1 Kings 19:1-4 (NIV) Now Ahab told Jezebel everything Elijah had done and how he had killed all the prophets with the sword. So Jezebel sent a messenger to Elijah to say, “May the gods deal with me, be it ever so severely, if by this time tomorrow I do not make your life like that of one of them.” Elijah was afraid and ran for his life. When he came to Beersheba in Judah, he left his servant there, while he himself went a day’s journey into the desert. He came to a broom tree, sat down under it and prayed that he might die. “I have had enough, LORD,” he said. “Take my life; I am no better than my ancestors.” Read more here
Fleeing for Life (19:1-8)
After a powerful demonstration of God’s power (by fire), defeat of Baal’s prophets, and the end of a three and a half years of a dry spell which had been pronounced by him (chapter 18), Elijah now faces a death threat from Jezebel, Ahab’s wife. Jezebel’s reputation for being a nasty and deadly queen is unmatched. Not wanting to take chances, Elijah flees for his life. He feels helpless, hopeless and suicidal.
On the one hand, this story reveals Elijah’s humanness; he is a prophet but he is also human. It is easy to underestimate our humanness, especially when God is powerfully using us. Elijah’s life is threatened precisely because he is doing God’s will. On the other hand, it reveals God’s concern and care for Elijah (vv. 5-8). Serving God and being in His will does not necessary insulate us from life’s challenges and threats. Yet God cares for us even in the most difficult experiences.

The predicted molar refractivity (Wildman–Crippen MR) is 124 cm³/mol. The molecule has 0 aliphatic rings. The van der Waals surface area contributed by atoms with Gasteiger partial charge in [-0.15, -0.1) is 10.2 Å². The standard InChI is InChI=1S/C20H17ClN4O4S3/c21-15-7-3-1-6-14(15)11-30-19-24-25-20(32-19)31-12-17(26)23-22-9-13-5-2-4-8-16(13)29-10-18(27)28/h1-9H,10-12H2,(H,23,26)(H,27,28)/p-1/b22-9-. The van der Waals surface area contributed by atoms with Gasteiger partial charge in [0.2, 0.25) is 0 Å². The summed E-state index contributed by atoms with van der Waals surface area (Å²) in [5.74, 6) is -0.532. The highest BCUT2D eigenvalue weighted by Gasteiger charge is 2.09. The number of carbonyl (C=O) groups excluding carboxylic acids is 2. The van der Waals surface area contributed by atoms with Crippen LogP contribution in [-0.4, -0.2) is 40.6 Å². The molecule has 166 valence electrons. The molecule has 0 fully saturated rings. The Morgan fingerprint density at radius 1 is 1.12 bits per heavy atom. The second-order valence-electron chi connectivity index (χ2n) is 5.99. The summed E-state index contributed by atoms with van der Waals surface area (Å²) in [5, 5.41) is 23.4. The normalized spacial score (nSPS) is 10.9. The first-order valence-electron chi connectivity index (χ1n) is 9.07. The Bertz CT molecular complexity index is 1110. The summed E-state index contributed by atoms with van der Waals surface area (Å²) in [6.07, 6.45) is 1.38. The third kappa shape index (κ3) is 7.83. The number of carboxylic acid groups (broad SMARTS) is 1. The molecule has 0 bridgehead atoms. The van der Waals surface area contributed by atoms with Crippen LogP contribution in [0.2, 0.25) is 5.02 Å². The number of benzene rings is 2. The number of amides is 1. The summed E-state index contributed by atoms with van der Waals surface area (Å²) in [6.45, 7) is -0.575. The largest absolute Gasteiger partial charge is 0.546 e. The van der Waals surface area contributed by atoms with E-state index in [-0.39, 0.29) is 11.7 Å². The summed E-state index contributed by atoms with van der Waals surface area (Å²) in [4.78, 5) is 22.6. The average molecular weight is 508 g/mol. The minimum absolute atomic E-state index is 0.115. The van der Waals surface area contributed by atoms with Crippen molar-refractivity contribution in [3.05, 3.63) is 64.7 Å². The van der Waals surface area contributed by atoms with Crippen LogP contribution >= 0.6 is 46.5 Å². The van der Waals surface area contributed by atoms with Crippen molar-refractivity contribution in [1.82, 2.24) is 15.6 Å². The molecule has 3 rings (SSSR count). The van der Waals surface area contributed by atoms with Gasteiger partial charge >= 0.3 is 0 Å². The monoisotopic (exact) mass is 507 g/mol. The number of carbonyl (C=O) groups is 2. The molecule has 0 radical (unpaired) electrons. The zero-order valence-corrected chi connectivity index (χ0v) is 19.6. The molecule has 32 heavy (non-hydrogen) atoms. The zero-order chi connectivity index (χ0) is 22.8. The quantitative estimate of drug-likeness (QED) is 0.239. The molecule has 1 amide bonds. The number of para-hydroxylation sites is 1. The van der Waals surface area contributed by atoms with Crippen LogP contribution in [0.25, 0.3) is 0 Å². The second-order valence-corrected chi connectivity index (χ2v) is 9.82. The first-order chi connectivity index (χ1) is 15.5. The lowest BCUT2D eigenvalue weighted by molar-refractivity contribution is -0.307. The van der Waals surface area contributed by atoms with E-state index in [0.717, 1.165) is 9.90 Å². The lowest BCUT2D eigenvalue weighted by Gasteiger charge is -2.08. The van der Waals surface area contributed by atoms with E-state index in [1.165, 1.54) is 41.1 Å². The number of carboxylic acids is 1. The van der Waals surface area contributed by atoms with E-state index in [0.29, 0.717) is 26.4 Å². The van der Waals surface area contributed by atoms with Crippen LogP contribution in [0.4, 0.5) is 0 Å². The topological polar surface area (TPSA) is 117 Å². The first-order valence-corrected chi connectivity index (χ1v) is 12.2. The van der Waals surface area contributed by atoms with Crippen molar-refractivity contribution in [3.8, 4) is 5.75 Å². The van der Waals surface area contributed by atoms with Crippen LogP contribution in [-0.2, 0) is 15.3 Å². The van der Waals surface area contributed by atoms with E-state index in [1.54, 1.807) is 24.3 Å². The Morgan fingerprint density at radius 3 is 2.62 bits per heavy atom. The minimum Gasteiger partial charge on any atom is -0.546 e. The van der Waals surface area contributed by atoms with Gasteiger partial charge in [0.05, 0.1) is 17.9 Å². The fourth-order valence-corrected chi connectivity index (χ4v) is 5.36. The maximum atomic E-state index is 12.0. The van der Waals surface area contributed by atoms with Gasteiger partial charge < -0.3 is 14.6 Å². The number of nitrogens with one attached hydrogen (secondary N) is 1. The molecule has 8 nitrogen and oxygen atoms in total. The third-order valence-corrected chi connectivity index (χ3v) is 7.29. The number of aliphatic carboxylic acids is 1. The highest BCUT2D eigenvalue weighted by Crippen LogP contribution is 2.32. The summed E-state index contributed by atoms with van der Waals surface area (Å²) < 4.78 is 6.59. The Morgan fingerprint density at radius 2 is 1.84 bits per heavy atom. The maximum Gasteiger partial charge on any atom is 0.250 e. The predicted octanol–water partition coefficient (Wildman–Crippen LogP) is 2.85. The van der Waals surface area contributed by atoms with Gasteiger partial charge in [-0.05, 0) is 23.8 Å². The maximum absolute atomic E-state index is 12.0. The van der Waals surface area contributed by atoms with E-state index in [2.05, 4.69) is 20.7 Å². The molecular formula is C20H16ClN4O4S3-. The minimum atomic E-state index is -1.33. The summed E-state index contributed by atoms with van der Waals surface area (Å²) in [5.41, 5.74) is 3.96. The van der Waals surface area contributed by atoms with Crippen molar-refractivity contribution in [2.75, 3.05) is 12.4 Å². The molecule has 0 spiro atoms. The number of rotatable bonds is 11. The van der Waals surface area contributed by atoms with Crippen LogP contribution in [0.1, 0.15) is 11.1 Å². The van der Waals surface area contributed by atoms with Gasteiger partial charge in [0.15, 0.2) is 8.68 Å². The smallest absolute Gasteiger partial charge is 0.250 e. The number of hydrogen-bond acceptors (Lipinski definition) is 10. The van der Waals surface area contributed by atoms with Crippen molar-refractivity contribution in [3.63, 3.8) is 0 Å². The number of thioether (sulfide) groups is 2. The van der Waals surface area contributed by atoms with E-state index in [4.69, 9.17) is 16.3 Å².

A Gentle Voice of God (19:9-21)
At mount Horeb, Elijah has many things to complain about: Israel’s worship and religious systems are dead; there has been severe persecution and killing of God’s prophets. Elijah feels alone and rejected. Here is a stack contrast between the Elijah at Mount Carmel—confident, bold, in charge (chapter 18); and the one at Mount Horeb—distraught, unsure, and desperate (vv. 10, 14).
Elijah encounters God, not in the spectacular phenomena of powerful wind, earthquake and fire, but in “a gentle whisper” (v. 12). The God of Mt. Carmel who answers by fire is the same God of Mt. Horeb who answers in a gentle voice. God works in and through ordinary people like Elijah (and you and me for that matter) to accomplish His purposes (cf. James 5:17-18). Elijah has been faithful to God; it is now time for a transition: he is to anoint other kings—Hazael and Jehu, and a successor—Elisha (vv. 15-21).
Have you ever realized that God’s purposes are bigger than you—than your accomplishments or even failures? As His servants, we are not in charge; He is.